In chapter nine of Wuthering Heights Heathcliff loses his shit and skips town for three years. Eventually he reappears in God’s Own Country¹ to chew gum and kick ass, without Emily Brontë ever specifying where he went on his gap yahs. This is an important bit of character formation, but nevertheless, I much prefer it in Batman Begins when Bruce Wayne drops off the face of the earth and the film shows him learning martial arts in Bhutan, or in The Two Towers when Gandalf brawled it out with The Human Torch for one hundred and fifty–two rounds, or how The Count of Monte Cristo includes eight years of Edmond Dantès learning card tricks, weightlifting and how to hotwire cars.
Point being, what happened when Yob called it a day in 2006? Did the former members of Yob save Gotham City? Save Middle Earth? Dig their way out of prison islands? Chew gum, kick ass and become the anti–hero of a lengthy Victorian tragedy/romance/gothic novel which students of English Literature shall forever continue to endure? Travis Foster and Isamu Sato may well have done any of these things for all that anyone seems to know about them during this period. On the other hand, in either late 2005 or early 2006, Mike Scheidt formed a generally–forgotten band called Middian with Will Lindsay of Indian and A Storm of Light and Scott Headrick, bassist and drummer respectively.
Going by their own description, Middian were ‘very much in the vein of YOB, but more angry and mid–paced on average, but still with roots in slow doom and the cosmic vibe that was a part of YOB’². As such, before listening to their sole album Age Eternal, I was expecting it to be a mid–paced trudge and and a poor man’s Yob, forgotten because it was forgettable. As it turns out, I am a poor man’s critic, and Age Eternal is actually rather good.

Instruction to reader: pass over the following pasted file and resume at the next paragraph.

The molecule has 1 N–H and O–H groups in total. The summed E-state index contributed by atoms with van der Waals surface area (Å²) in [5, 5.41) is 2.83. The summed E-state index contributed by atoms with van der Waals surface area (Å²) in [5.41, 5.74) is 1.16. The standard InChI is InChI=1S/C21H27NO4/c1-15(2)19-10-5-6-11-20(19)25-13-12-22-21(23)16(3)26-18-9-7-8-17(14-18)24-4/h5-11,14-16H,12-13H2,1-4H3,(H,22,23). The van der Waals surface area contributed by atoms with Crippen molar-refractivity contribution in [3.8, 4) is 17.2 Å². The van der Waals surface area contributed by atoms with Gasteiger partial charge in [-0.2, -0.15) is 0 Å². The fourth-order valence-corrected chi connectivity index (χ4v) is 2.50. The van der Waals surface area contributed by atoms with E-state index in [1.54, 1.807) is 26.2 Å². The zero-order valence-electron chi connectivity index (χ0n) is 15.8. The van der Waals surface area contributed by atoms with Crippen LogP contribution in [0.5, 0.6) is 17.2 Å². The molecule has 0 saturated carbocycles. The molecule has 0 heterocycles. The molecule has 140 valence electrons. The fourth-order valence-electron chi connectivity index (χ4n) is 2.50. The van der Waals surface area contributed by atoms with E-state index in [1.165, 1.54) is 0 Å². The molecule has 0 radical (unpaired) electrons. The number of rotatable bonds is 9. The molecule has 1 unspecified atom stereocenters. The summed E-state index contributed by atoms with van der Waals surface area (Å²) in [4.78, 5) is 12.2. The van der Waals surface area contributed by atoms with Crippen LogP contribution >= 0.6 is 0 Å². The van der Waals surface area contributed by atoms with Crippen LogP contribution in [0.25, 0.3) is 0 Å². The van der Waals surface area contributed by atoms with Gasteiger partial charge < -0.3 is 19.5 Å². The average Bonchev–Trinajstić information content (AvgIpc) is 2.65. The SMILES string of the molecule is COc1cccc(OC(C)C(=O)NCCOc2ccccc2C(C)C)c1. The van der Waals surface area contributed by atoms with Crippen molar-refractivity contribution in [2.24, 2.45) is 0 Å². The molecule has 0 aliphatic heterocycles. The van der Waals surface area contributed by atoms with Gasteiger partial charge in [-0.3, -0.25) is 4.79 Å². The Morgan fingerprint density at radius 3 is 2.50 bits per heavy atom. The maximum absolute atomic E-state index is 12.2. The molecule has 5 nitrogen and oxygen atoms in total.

Doom only in part, it has a different feel to any Yob album. It contains the aforementioned aggression, with opening track Dreamless Eyes coming in fast with punk discordance and the vocals entering with a head–splitter of a scream from Scheidt. It is a diverse listen, with a big slow down of pace five minutes in, and throughout the album the riffs move around a lot more than Yob’s typically do. The teak–thick ending of Dreamless Eyes gives way to the echoing, glassy guitar of second track The Blood of Icarus, just before the rest of the band enter with the sort of riff that makes it hard to move from the floor. The eponymous Age Eternal is light and fluttering where The Celebrant is aggressive, and closing track Sink To The Centre spends a while with a guitar tolling like a bell, but none of that merry shit, more like when Ice–T sampled Black Sabbath and rapped about being in the wrong fuckin’ part of town. This track is more Yob–like, slower and weirder to digest than the other tracks, eventually freaking out into a big psychedelic outro.
Scheidt with short hair. Weird.
Repeated and spaced–out listens (referring to the passage of time, rather than mental state) impressed upon me how good this band really was. It is unmistakably Scheidt playing, but Middian were very much their own band. After this one album, Middian would end under unfavourable circumstances. Unfavourable, rather than unfortunate, as they were effectively sued into paralysis by another band going by the name of Midian, based on the other side of the U.S. in Wisconsin, who issued a cease and desist order in October 2007. Only Middian’s (two d’s) side of the story is readily available, but it looks like Midian (one d) weren’t happy with Middian’s (two d’s) attempts to placate them, and the situation escalated into a federal law suit, which ended with Middian (two d’s) not being allowed (two l’s) to sell their album, being dropped from Metal Blade Records, and disbanding in December 2007.
Having done a bit of research, Midian of one d did not make good on all that litigation by giving the world some decent music. However, as Buddha probably once said, the silver lining to this cloud of shite is that the death of Middian would lead to to the second coming of Yob. As Middian wound up, Scheidt was approached by Foster, fresh from saving Gotham City, about playing a Yob reunion gig. Aaron Rieseberg was recruited to bring the four string thunder (presumably Sato was still busy saving Middle Earth). The gig was good. The gig was loud. Tracks were written. An album was planned. Much like Heathcliff, Yob were back to chew gum, kick ass and play doom.
- Yorkshire, of course.